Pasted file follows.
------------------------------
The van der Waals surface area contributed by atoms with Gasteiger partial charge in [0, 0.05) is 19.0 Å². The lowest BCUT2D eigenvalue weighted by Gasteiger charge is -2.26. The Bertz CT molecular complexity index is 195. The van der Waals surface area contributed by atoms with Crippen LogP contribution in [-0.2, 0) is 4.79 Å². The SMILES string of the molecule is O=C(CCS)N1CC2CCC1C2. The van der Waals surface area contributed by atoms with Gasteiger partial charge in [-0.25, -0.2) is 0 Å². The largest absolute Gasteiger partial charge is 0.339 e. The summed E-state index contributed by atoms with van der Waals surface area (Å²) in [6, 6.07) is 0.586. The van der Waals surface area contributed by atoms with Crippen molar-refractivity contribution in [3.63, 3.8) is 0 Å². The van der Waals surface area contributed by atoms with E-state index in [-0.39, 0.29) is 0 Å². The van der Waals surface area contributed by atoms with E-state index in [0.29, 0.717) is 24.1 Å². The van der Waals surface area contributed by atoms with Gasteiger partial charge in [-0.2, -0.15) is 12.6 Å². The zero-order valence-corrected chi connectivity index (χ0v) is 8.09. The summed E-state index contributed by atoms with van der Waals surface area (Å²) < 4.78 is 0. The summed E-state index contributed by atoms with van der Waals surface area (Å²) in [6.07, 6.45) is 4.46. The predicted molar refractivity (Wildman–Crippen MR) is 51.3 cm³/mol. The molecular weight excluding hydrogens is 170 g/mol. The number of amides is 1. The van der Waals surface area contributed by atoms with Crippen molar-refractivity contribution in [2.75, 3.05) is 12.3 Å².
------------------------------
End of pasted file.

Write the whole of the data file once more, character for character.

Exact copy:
The van der Waals surface area contributed by atoms with Gasteiger partial charge in [0, 0.05) is 19.0 Å². The lowest BCUT2D eigenvalue weighted by Gasteiger charge is -2.26. The Bertz CT molecular complexity index is 195. The van der Waals surface area contributed by atoms with Crippen LogP contribution in [-0.2, 0) is 4.79 Å². The SMILES string of the molecule is O=C(CCS)N1CC2CCC1C2. The van der Waals surface area contributed by atoms with Gasteiger partial charge in [-0.25, -0.2) is 0 Å². The largest absolute Gasteiger partial charge is 0.339 e. The summed E-state index contributed by atoms with van der Waals surface area (Å²) in [6, 6.07) is 0.586. The van der Waals surface area contributed by atoms with Crippen molar-refractivity contribution in [3.63, 3.8) is 0 Å². The van der Waals surface area contributed by atoms with E-state index in [-0.39, 0.29) is 0 Å². The van der Waals surface area contributed by atoms with E-state index in [0.29, 0.717) is 24.1 Å². The van der Waals surface area contributed by atoms with Gasteiger partial charge in [-0.2, -0.15) is 12.6 Å². The zero-order valence-corrected chi connectivity index (χ0v) is 8.09. The summed E-state index contributed by atoms with van der Waals surface area (Å²) < 4.78 is 0. The summed E-state index contributed by atoms with van der Waals surface area (Å²) in [6.07, 6.45) is 4.46. The predicted molar refractivity (Wildman–Crippen MR) is 51.3 cm³/mol. The molecular weight excluding hydrogens is 170 g/mol. The number of amides is 1. The van der Waals surface area contributed by atoms with Crippen molar-refractivity contribution in [2.75, 3.05) is 12.3 Å².